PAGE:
With the crash of gunfire around him, Desredo went for his six-shooter and the sheriff, who was within six feet, dropped him with a fatal wound.

Desredo began muttering words as his eyes fluttered open and he spoke to the sheriff.

Right before he died, Desredo admitted to holding up the stage and burying the box of gold, though he adamantly denied harming the driver, a man widely known as John “Johnny Jumpup” Upshaw, or any of the passengers.

Desredo said after unloading the box, he and his men allowed the stage to proceed to Needles.

He did add, however, that a strange thing happened as the stage was leaving.

“I could hear wheels cracking against rocks and Johnny Jumpup yelling at his team,” Desredo told the lawmen. “Then, all at once, I couldn’t hear the stage wheels and Johnny Jumpup yelling no more.”

It just “vanished into nowhere.”

The area Desredo spoke of was searched, including the spot where he said he buried the gold, but nothing was found. No horses, no men, no stage and no gold.

As time passed, this story of lost gold and stagecoaches faded from memory.

Until 1940 when an Arizona historian Maurice Kildare was approached by a Mohave County character by the name of Max Bordon. Bordon, a hermit who lived most of his life in and around the Black Mountain range of western Mohave County, claimed he had found the vanished stagecoach.

The stage had been swallowed up by a wide fissure at the edge of a deep wash.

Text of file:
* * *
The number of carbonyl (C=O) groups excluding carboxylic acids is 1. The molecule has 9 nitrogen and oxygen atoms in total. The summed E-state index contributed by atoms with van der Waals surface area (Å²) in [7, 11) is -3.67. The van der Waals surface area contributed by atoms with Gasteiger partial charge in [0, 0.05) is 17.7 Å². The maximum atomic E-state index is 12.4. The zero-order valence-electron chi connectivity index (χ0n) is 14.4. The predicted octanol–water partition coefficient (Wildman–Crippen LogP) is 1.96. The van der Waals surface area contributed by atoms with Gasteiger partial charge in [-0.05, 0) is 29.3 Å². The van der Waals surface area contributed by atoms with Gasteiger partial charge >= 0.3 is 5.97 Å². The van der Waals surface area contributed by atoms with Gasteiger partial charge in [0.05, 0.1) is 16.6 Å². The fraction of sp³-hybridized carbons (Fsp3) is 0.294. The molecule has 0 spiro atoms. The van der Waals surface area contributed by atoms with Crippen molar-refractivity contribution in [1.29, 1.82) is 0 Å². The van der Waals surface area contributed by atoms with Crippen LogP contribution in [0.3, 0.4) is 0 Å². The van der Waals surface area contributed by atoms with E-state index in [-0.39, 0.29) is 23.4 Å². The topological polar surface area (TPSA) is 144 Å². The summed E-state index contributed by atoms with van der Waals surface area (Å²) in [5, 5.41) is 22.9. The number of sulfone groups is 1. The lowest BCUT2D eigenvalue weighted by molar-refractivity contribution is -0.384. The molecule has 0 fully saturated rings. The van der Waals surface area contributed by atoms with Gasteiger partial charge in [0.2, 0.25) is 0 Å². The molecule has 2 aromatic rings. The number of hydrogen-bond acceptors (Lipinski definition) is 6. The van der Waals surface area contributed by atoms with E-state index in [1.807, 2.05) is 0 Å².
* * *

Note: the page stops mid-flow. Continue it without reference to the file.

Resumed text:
Apparently in the darkness, Upshaw had wandered off the trail and into the crack. Much of the remains had been washed away, but part of the coach was still there. And some of the bones of the passengers were still inside.


A map illustration of the area at the time, showing Kingman on the right and the Beale Springs station toward the middle left. This map was published in Arizona Highways in 1994 with a story about Hualapai Joe’s lost gold. The magazine article can be read at the Mohave Museum of History and the Arts. (Arizona Department of Transportation)

Bordon took Kildare to the spot, but made him promise that he wouldn’t tell a soul. He didn’t want to be bothered by any would-be treasure seekers.

And for years Kildare kept his word.

Then along came World War II, and, sometime during the war years, Bordon died.

After the war ended, Kildare informed the Mohave County sheriff of the incident, but the sheriff seemed disinterested.

More years passed.

Kildare is now gone.

But the stage is probably still out there, and maybe even the gold.

Kildare never said if he tried to return to the spot, only that he “couldn’t find that place” again.

When Kildare went with Bordon to the site, they approached it from the south, from Bordon’s camp in the Sacramento Valley west of Yucca, so it’s possible Kildare didn’t know the way again, especially if he followed what is thought to be the old stage route.

A route that has been lost to history.

Or, this could just be another of those legends from the Old West. Tales of bandits, robbers and gold.

A tale that has disappeared, with only enough truth to keep us guessing.